It used to be that the buses ran to bring the people to pastor. Now, the modern day bus ministry can take the pastor to the people. Is it bad? Perhaps not. But I think it deserves more thought.

Here’s a quick list of why I think that, some of which probably overlap, and all of which need some development, refinement, or answers as to why they should not be on this list:

  1. Celebrity Preachers – Why listen to some local yokel when you can hear “the Big Guy”? This reminds me of Dan Phillips’ recent article on Porn and Paper Pastors.
  2. Separation of the roles of pastor and preacher – One of the roles of the pastor is to shepherd his people through the preaching of the word. A DVD can’t do that. It ends up minimizing the role of pastoral ministry.
  3. Minimization of local church emphasis – One of the main features of a local church (preaching) isn’t actually local.
  4. Minimization of developing leaders – There is a decreasing need to develop biblical leaders who can teach the word effectively because you can download them. Qualifications for leadership begin to be boiled down to “Who can push play?”
  5. Temptation to Kingdom building – Why do we need 100 campuses in different states?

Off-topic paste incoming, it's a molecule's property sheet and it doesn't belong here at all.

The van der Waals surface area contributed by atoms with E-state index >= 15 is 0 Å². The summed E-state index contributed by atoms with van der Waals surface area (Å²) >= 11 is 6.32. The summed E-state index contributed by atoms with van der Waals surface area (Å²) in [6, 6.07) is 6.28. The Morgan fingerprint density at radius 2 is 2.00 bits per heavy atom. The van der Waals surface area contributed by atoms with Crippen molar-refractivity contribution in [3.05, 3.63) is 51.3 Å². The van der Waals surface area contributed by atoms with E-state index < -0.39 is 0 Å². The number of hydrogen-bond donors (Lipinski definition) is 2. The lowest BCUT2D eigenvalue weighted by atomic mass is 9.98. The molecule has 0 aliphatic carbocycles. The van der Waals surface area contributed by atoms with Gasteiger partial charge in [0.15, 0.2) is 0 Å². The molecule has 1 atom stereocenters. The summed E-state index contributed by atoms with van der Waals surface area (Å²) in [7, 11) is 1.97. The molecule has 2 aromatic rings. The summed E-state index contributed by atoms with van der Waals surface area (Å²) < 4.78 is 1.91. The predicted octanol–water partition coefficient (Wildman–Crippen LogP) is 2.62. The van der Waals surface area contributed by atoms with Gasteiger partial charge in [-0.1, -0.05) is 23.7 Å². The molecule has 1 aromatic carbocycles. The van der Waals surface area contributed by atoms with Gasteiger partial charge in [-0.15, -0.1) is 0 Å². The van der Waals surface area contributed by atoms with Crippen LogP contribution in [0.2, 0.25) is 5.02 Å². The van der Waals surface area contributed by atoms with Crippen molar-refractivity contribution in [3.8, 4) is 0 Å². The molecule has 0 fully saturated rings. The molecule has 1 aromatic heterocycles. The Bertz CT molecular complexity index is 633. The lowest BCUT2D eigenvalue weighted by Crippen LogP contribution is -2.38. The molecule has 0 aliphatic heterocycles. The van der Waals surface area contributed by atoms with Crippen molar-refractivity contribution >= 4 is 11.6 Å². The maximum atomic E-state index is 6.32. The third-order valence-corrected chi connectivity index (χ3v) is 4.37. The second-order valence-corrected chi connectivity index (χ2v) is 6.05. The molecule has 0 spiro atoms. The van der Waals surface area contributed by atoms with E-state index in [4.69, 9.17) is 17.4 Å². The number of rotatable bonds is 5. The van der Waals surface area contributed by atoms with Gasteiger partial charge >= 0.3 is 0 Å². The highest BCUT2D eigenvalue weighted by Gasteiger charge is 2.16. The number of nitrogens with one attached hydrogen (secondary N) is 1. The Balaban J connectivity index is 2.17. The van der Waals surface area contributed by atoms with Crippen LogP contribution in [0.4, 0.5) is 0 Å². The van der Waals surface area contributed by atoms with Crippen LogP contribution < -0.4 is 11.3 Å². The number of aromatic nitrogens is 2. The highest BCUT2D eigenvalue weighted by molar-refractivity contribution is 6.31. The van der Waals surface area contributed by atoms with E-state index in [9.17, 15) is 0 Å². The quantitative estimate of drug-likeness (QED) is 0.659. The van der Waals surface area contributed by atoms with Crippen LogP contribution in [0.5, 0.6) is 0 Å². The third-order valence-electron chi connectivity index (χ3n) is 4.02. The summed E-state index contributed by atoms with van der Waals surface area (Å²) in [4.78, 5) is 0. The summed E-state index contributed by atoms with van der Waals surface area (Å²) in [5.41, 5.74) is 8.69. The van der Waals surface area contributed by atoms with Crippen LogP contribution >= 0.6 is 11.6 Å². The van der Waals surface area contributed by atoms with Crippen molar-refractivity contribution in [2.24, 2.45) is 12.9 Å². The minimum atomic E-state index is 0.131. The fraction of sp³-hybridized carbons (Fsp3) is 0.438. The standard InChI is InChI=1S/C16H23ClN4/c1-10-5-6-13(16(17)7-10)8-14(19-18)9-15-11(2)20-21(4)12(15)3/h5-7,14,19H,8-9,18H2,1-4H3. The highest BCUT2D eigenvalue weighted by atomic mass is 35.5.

6. Temptation to a belief in indispensability – “Smalltown USA doesn’t have a pastor who can preach like me. Let me send you a link so you can download a great church there.” Does Mark Driscoll really think God has no one these other cities who can preach the gospel? Is he really that indispensable? Yes, I know they have planted churches in many places, including local areas in Seattle. So why don’t they keep doing that? Train pastors and send them out.
  7. Difficulty of pastoral training – You can’t learn to pastor by serving under a video pastor.
  8. Separation of preaching and leadership – Local churches should be lead by … wait for it … local people. One of the key factors in church leadership is the pulpit ministry. When the pulpit ministry is hundreds of miles away, it seems hard to avoid a dichotomy between separation and leadership. A church essentially has a special speaker every week.
  9. Difficulty in contextualization – Mars Hill (not the first multi-site, but the one that sparked my thinking here) is big on contextualization in ministry. How does Mark contextualize his preaching for a city he doesn’t live in and doesn’t know anything about? It will be hard to contextualize your message for a city you don’t live in and for a congregation you know nothing about.

I don’t think multi-site is always bad. But as Ed Stetzer recently said, there are some disturbing implications here.